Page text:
Wednesday, October 29, 2008

Obama Baffled By Health Policy Debate

President Obama unfortuntately doesn't get it.

He recently claimed that a statement from a McCain health policy adviser, indicating that members of employee benefit plans with health coverage through their employer group would not abandon coverage as a result of the tax plan McCain urges, somehow proved that McCain's plan was a disaster. In the last debate, Obama claimed that McCain's plan was a disaster because it would drive people out of employment-based coverage. Obama: make up your mind. The punch line is that Obama's old claim, that McCain's plan would drive people out of employer-sponsored plans, was supposed to be a disaster because it would create risk segmentation as young healthy people bought coverage with McCain's tax credit. Risk segmentation exists now due to the coverage-selectivity of insurers, and their longstanding practice of setting up can't-opt-out health plans to capture cheap risks in the form of employably healthy workers. Driving up the cost of employer-based coverage by siphoning off good risks would actually decrease the problem of poorly-regulated employer-based coverage; people buying coverage in the open market get genuine insurance instead of the watered-down "rights" conferred under plans governed exclusively by the Employee Retirement Income Security Act. Regulated insurers offer superior rights and better risk distribution. Obama's own health care advisors, interviewed on television, made plain months ago that employment-based coverage was a drag, and that Obama's plan included it only because of inertia. Obama's more recent claims that there's a reason to want employment-based coverage to continue in perpetuity are so farr off the mark that it would make a genuine policy architect weep.

Oh, well. Obama, when he speaks, is apparently no different in substance from any other politician whose lips are moving.

And like most Americans, President Obama is bad at math:
And once you're out on your own with this $5,000 credit, Sen. McCain, for the first time, is going to be taxing the health care benefits that you have from your employer.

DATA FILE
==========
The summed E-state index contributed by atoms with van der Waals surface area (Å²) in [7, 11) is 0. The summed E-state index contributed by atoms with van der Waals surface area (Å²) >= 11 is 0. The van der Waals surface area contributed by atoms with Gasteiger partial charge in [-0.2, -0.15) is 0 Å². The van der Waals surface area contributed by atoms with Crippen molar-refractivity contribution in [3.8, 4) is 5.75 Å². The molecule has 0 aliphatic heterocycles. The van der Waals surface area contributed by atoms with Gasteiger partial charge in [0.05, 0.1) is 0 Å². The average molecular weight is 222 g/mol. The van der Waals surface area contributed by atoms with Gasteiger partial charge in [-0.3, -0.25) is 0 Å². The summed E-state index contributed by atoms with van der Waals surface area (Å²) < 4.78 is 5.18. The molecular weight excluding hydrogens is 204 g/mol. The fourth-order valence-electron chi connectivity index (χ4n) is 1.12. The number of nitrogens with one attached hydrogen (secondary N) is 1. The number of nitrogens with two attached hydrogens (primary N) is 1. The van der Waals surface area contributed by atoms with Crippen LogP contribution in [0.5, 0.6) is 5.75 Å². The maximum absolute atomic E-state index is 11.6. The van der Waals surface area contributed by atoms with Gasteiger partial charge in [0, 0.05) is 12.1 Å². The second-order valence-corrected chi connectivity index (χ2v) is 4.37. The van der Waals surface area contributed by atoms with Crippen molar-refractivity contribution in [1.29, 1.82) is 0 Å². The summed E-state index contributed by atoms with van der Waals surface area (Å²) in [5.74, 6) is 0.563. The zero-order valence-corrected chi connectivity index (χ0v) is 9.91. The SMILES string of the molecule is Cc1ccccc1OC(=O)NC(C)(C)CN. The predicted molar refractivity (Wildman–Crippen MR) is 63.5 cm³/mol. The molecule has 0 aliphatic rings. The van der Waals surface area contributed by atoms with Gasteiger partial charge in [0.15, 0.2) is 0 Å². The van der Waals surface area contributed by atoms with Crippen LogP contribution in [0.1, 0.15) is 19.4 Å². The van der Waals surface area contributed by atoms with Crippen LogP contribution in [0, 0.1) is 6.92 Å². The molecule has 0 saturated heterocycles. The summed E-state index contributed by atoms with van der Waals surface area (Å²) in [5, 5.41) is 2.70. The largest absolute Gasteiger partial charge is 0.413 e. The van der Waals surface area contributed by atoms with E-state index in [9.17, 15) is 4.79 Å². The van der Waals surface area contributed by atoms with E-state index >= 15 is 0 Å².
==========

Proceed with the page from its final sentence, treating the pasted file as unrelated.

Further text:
And this is your plan, John. For the first time in history, you will be taxing people's health care benefits.

By the way, the average policy costs about $12,000. So if you've got $5,000 and it's going to cost you $12,000, that's a loss for you.

-- Barak Obama, Oct. 15 debate (transcript)
In the hands of a person in the 30% marginal tax rate, a $5,000 credit would be as large as all the tax paid on the last $16,666.67 of income, if it were all taxed at the highest rate. In the hands of a person in the 15% income tax bracket, it would be equivalent to all the tax paid on $33,333.33 -- but of course one can't make $33,333.33 within the 15% tax bracket. Obama's claim that a $5000 tax credit won't put people in a satisfactory position if their health benefits are taxed -- that is, a financial position at least as good as before the change in tax status -- is absolutely false. There is no family at any income level that would suffer from a $5,000 tax credit in exchange for taxability of health benefits, even if the price of health coverage were as high as Obama insists.

The benefit of taxing health benefits is that employers' health expenses become more transparent, and price competition becomes possible. Cherry-picking by the insurers backing plans becomes easier to detect. Substandard plans become easier to detect. Employees have a stronger reason to seek better-priced coverage, because they know the costs and can do the math. Employees have better leverage to negotiate on wages because the illusion of valuable untaxed non-cash benefits is evaporated by transparency caused by taxation.

The tax credit proposed by McCain has a valuable purpose: to level the field of competition between the old, terrible employment-based health coverage system that so long has been subsidized by the federal government through advantageous tax status, and the older system of insurance that works just fine (e.g., for automobiles, homes, and lives) because its regulation hasn't been supplanted by a cloudy haze of federal law that provides aggrieved beneficiaries no useful remedy. Let's face it: the reason the insurers who work for employee benefit plans are working to prevent universal coverage under state law because it would result in clear rights, and prevent the windfall they currently receive with ambiguous plan terms they are free (under federal law) to interpret in their own favor (which is not allowed under state law). McCain's tax-and-credit plan would allow fair price competition, loosen the death-grip of employment-based coverage, enable citizens to buy health coverage with their tax dollars instead of their post-tax earnings, and set the state for state-by-state universal coverage just like we have for drivers -- without making the health care system a one-payor federal health care monopsony as proposed by some.

President Obama just doesn't get it.

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